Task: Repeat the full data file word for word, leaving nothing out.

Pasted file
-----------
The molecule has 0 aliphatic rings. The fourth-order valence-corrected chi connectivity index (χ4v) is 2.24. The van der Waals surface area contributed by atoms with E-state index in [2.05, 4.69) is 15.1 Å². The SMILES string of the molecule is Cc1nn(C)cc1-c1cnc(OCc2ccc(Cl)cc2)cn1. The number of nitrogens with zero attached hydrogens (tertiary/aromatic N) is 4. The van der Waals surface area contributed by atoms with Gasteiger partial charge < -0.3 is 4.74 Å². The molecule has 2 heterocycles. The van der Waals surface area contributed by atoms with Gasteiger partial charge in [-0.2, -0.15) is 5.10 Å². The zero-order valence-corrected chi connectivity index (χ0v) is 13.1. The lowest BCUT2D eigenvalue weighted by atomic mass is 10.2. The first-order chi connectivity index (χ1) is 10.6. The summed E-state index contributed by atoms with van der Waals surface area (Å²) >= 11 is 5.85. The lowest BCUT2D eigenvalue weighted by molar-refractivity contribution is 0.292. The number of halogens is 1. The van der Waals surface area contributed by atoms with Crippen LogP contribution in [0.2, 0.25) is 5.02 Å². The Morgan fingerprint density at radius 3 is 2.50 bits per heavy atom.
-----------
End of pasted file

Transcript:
The molecule has 0 aliphatic rings. The fourth-order valence-corrected chi connectivity index (χ4v) is 2.24. The van der Waals surface area contributed by atoms with E-state index in [2.05, 4.69) is 15.1 Å². The SMILES string of the molecule is Cc1nn(C)cc1-c1cnc(OCc2ccc(Cl)cc2)cn1. The number of nitrogens with zero attached hydrogens (tertiary/aromatic N) is 4. The van der Waals surface area contributed by atoms with Gasteiger partial charge < -0.3 is 4.74 Å². The molecule has 2 heterocycles. The van der Waals surface area contributed by atoms with Gasteiger partial charge in [-0.2, -0.15) is 5.10 Å². The zero-order valence-corrected chi connectivity index (χ0v) is 13.1. The lowest BCUT2D eigenvalue weighted by atomic mass is 10.2. The first-order chi connectivity index (χ1) is 10.6. The summed E-state index contributed by atoms with van der Waals surface area (Å²) >= 11 is 5.85. The lowest BCUT2D eigenvalue weighted by molar-refractivity contribution is 0.292. The number of halogens is 1. The van der Waals surface area contributed by atoms with Crippen LogP contribution in [0.2, 0.25) is 5.02 Å². The Morgan fingerprint density at radius 3 is 2.50 bits per heavy atom.